As described above, with the recent increase in importance of chemotaxis in biology, medicine, and cytoengineering [2427], many experimental and theoretical studies have been performed. Although there are model systems for the cell density and concentration of chemotactic substances, no mathematical analysis has been reported on the motion of the cell. Inspired by these points, we first propose an RD system including a naive Keller-Segel type chemotaxis term. The system is autonomous, the spot secretes a chemotactic substance, and the motion of the spot is influenced by it. For the proposed RD system, we apply the method reported in [16] to derive the equation of motion of the spot and time evolution equation of the tensors. Based on these equations, we study the bifurcation from straight motion to circular motion as well as the upper limit of the velocity of circular motion. In order to verify the theoretical result, we perform numerical simulations for the tensor model. The physical meaning and validity of the results are discussed.

2. Model Equation

We first consider the following three-component RD system with an activator , a chemotactic substance , and an inhibitor :where ,  , , , , , , , and are positive constants, and is a step function satisfying for and for . Throughout this study, we consider the system in a two-dimensional space, with and . We choose such that the system is monostable. Here, we fix . In the above excitable system, there are two stationary states: a rest state and an excited state. The rest state is , and the excited state has spatially nonuniform values of , , and . Between the rest and excited states, there appear boundary layers with thickness , connecting the two different states.

When the second term on the right hand side of (1) is absent, (1)–(3) describe an RD system with one activator and two inhibitors, which was studied in [28]. In that system, when is large, the localized domain (motionless spot solution) of an activator appears. With decreasing , the motionless spot is destabilized through static bifurcation or oscillatory bifurcation; however, when is small and and are large, these bifurcations are suppressed by . When is small, the motionless spot is primarily destabilized through translational bifurcation, causing the spot to move.

In the presence of the second term on the right hand side of (1), the moving spot is influenced by the chemotaxis. A system similar to that described by (1)–(3), but with bistability, was studied in [29]. In that system, the nonlinear term in (1) was replaced by , and a front solution was obtained. Furthermore, maze patterns and branching from a front solution were observed. The stability analyses of the spot and front solutions were conducted by applying the singular perturbation method [30].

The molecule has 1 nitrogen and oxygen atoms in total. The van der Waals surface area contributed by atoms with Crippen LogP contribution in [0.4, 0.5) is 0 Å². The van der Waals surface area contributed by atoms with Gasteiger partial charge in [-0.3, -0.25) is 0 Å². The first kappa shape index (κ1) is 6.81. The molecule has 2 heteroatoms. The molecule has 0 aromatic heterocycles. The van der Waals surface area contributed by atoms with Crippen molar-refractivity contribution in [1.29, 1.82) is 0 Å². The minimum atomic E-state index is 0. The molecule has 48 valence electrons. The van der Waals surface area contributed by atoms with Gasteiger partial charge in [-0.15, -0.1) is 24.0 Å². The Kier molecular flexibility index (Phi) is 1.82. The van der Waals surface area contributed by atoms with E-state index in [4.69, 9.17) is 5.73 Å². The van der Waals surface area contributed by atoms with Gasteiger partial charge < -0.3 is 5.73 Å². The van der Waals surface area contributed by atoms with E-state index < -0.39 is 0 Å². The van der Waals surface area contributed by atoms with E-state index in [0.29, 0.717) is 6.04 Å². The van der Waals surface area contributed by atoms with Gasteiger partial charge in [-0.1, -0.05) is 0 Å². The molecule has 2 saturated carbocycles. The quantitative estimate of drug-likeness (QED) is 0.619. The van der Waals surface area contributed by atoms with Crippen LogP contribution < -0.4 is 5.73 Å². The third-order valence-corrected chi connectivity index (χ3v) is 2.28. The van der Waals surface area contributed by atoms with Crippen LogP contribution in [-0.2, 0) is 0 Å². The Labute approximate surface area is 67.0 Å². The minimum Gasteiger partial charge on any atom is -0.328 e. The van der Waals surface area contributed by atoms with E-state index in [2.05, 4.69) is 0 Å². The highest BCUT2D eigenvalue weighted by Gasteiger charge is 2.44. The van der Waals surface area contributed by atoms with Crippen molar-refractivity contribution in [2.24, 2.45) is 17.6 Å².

The time evolution equation for is obtained using the conservation equation. The diffusion term is derived from , where the flux is the sum of the normal diffusion (random motility) term and the chemotaxis term . That is, , where and . It should be noted that the signs of these fluxes are different. The sign of suggests that the chemotaxis term provides a negative diffusion effect, which suppresses the expansion of . The second term on the right hand side of (1) is the Keller-Segel type chemotaxis term; we express the chemotactic sensitivity function as , where with . In order to satisfy the condition , we choose . We call the intensity of chemotaxis [31].

In (3), and represent the relaxation time and diffusion constant of , respectively. Let us consider a situation in which plays the role of feedback to suppress the static bifurcation and oscillatory bifurcation. For the rapid feedback mechanism, and must be small and large, respectively. In the limits and , becomes a time-dependent but spatially independent variable, which is denoted by :where is the area of the entire system. Replacing in by , becomes a global coupling term. In the case where is very small and is very large, we reduce the three-component RD system to the following two-component RD system with a global coupling term:whereThe functional represents a global coupling term given bywhere the integral is over the entire domain, and and are rescaled to absorb and , and the primes are dropped. corresponds to the intensity of the global coupling, and the value of is chosen as . Hereinafter, we consider the above two-component RD system to be described by (5) and (6).

In the absence of chemotaxis, (5) and (6) describe the same system proposed by Krischer and Mikhailov [32]. This system had an activator and an inhibitor, and, for large , the motionless spot (localized particle-like structure) in two dimensions was stable. With decreasing under a large , it was shown that the system had a stable moving spot. In order to understand intuitively the bifurcation from the motionless spot to the moving spot, we consider the limit . In the limit , the boundary layer of becomes an interface, as shown in Figure 1. The location of the interface is defined by the condition . In this limit, and satisfy the relation (inside the domain) and 0 (outside the domain), which is obtained from (5). In the limits of and , the area of the spot is conserved; using (8), we obtainThis restriction prohibits the expansion and oscillation of the spot; the translational bifurcation firstly occurs with decreasing . Even for finite values of a large and small , the area of the spot is approximately conserved by the feedback mechanism. This supports the existence of a moving spot for small with large . In contrast, for small , the static bifurcation or oscillatory bifurcation firstly occurs with decreasing , and the motionless spot is destabilized to form an expanding wave or is disintegrated by unstable oscillation.